My Ketchup Taste-Test: Upset! Guess Which Brand Topped Heinz.

Flickr Photo Credit: Pixel Drip

Ketchup is the most popular condiment in the United States, and if you ask one hundred people what their favorite brand is, ninety-nine will usually say Heinz.   As for the other guy, he’ll simply say he doesn’t like ketchup, period.   It’s true.

Then there are the kids; I’m certain mine believe that if Heinz ever went out of business, then ketchup would become extinct.

There can be little doubt that the world definitely revolves around Heinz — at least when it comes to ketchup.

A fun article by Jane Black in the Washington Post recalled a ketchup taste-test published in Vogue where 35 different ketchup varieties were sampled and placed into the following categories: Worse Than Heinz, Heinz, Better Than Heinz and Not Really Ketchup.

Heinz Ketchup And Conventional Wisdom

When it comes to all things ketchup, I think most people subscribe to the conventional wisdom that says Heinz is virtually unbeatable.

In fact, Black’s article cites a piece in the New Yorker magazine that makes a credible case why Heinz is essentially ketchup perfection — or at least as close to perfection as any brand could possibly get.   Perhaps this is why Heinz ketchup is so dominant, with a market share of 60 percent in the United States, and 70 percent in Canada.

Anyway, with such a strong headwind against Heinz’s competition, conducting a ketchup taste-test initially seemed like an obvious waste of time.   However, in a stunning upset for the ages, a clear majority of my expert panel actually crowned an underdog brand as the best tasting ketchup, which proves the old maxim, “That’s why they play the game.”

How the Test Was Conducted

As with most of my other taste tests, I recruited a bunch of family members as an expert panel — this time there were 11 eager volunteers (plus the dog, of course).

With the panel in place, I prepared individual ketchup samples in separate bowls.   To ensure the taste test was a blind comparison, the samples were marked ‘A’ through ‘E.’

To sample each ketchup, the panel was given a generous supply of french fries.

The experts were asked to rank each ketchup solely for taste, from best to worst, with five points for the top performer and one point for the worst.   The panel was also free to note any accompanying comments they had regarding each sample.

When comparing products, panelists that could not discern a clear taste advantage between two or more brands were allowed to give identical rankings.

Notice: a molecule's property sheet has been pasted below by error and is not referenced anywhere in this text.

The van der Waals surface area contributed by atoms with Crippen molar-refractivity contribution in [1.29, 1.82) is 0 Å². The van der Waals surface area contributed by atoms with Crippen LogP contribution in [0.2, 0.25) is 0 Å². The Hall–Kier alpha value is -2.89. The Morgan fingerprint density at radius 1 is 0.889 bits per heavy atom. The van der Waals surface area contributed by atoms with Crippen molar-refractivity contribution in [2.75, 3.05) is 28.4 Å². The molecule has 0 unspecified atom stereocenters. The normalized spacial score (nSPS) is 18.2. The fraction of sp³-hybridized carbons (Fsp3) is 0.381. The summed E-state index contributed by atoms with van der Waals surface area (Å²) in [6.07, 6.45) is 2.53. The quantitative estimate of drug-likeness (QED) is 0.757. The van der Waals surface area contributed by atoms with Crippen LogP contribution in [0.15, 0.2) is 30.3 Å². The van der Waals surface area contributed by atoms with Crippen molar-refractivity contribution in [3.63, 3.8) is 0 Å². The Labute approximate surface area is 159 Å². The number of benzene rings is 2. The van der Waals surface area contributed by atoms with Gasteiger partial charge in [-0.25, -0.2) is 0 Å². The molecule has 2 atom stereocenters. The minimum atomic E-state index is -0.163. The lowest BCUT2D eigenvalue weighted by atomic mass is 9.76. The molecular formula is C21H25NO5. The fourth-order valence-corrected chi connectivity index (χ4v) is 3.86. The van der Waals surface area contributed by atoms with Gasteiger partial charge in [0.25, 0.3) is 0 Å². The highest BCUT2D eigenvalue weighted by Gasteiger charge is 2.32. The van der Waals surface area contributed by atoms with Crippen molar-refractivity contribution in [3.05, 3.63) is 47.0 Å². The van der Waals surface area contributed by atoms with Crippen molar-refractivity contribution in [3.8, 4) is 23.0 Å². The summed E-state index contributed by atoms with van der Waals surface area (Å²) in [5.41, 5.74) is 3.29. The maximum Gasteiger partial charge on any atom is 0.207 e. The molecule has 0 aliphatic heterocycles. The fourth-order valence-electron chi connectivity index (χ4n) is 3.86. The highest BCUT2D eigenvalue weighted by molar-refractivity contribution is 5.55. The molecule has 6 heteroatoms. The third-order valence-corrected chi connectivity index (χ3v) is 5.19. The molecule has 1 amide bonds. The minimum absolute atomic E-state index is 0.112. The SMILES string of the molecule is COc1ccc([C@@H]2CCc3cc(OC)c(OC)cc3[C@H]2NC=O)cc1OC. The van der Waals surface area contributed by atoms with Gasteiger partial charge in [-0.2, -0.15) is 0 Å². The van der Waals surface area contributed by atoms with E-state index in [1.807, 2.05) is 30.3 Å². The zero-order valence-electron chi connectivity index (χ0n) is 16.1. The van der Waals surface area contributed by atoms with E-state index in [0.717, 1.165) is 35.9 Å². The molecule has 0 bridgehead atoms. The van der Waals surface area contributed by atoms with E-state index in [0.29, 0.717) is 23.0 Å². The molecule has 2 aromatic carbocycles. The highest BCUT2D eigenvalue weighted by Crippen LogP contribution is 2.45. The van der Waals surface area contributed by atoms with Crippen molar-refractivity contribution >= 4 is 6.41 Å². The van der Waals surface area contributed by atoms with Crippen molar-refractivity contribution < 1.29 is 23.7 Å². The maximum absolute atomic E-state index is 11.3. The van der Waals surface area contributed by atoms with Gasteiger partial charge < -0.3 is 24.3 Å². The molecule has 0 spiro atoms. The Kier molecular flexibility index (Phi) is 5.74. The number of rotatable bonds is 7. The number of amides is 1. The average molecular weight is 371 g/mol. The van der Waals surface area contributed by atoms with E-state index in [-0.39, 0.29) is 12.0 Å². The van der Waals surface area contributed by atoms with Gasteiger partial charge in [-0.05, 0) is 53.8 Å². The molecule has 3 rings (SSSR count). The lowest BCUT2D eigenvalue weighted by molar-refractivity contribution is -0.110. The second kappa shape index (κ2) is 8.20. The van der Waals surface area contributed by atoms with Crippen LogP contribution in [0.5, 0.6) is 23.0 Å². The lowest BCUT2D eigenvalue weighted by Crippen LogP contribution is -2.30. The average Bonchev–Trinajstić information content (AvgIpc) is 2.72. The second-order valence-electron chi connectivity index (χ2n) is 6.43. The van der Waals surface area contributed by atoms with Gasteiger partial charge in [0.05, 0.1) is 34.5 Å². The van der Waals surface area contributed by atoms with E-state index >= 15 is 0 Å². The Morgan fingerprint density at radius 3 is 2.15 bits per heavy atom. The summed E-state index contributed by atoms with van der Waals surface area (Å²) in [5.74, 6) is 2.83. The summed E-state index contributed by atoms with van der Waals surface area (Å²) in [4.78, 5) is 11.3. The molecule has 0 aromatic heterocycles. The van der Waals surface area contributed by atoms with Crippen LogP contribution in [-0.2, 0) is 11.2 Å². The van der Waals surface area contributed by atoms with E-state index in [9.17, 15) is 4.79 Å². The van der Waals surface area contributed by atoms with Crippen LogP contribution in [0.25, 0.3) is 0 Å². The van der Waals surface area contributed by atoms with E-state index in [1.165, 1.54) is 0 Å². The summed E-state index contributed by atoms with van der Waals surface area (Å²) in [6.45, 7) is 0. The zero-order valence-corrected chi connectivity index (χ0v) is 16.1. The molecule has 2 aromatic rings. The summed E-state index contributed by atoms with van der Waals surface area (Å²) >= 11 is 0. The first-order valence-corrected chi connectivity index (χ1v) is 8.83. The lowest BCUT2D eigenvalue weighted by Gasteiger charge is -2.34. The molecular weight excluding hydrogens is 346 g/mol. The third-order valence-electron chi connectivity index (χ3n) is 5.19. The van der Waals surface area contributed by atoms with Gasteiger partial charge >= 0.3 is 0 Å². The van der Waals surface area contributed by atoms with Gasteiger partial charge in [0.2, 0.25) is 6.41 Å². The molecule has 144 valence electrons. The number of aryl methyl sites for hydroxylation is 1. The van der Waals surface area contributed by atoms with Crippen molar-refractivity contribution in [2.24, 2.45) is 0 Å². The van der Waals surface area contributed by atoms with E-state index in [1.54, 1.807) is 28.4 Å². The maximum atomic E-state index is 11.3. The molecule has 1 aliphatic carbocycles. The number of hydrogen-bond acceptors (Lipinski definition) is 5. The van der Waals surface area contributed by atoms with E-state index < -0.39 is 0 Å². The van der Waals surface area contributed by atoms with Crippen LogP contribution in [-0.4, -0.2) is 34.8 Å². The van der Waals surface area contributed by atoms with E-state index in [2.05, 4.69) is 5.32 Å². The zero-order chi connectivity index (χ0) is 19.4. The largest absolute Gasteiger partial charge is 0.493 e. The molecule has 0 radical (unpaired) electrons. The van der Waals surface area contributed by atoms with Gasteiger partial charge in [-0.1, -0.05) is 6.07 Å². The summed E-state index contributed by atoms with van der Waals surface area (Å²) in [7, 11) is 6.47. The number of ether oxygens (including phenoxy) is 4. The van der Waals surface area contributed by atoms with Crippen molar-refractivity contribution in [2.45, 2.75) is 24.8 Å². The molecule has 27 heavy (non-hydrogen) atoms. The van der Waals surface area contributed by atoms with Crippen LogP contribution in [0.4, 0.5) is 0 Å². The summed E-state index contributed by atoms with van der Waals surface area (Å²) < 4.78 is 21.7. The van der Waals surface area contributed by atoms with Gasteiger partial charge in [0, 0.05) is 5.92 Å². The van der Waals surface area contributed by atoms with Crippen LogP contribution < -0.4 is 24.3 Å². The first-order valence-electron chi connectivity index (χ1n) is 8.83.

The Expert Panel

Before we get to the results, let’s once again meet our distinguished panel of experts:


Aunt Doris
Birthplace: London, England
Age: Old enough to know better, young enough not to care.
First Car: 1950 Pontiac Chieftain

Birthplace: New Haven, Connecticut
Age: 67
First Car: 1958 Chevy Impala



Birthplace: Youngstown, Ohio
Age: 70
First Car: 1956 Chevy


Birthplace: Los Angeles, California
Age: Old enough to be my mother-in-law.
First Car: 1958 Chevy Impala


Birthplace: Youngstown, Ohio
Age: 58
First Car: 1961 Volkswagen


Birthplace: Hemet, California
Age: Classified (but if you’re interested, it’s on WikiLeaks).
First Car: 1967 Ford Galaxy 500


The Honeybee
Birthplace: Whittier, California
Age: 42
First Car: 1969 Volkswagen


Birthplace: Escondido, California
Age: 32
First Car: 1999 Mitsubishi Galant


Birthplace: Escondido, California
Age: 30
First Car: 1984 Toyota Camry


Birthplace: Fontana, California
Age: 13
First Car: Hoping to score Dad’s 1997 Honda Civic. (Fat chance).


Birthplace: Fontana, California
Age: 11
First Car: 2001 Fisher-Price


Birthplace: Julian, California
Age: 7
First Car: 2005 BMW M3 (Just the bumper.)


Introducing The Ketchup Competitors

I ran down to my local Albertsons supermarket and bought all five brands of ketchup that they were offering for sale.

In addition to Heinz, I also selected an organic variety by Wild Harvest, a bargain-brand with the Shoppers Value label, Hunts — which happens to be Heinz’s   biggest name-brand competitor — and, lastly, the Albertsons store brand.

Here now, in reverse order, is a summary of the ketchup taste test results, based upon the inputs of my expert panel:

5. Hunts Ketchup

Price per ounce: $0.08
Panel Scoring: 34 points
Average Score (5-point scale): 2.8
Human Judges Who Deemed It the Best: Zippo.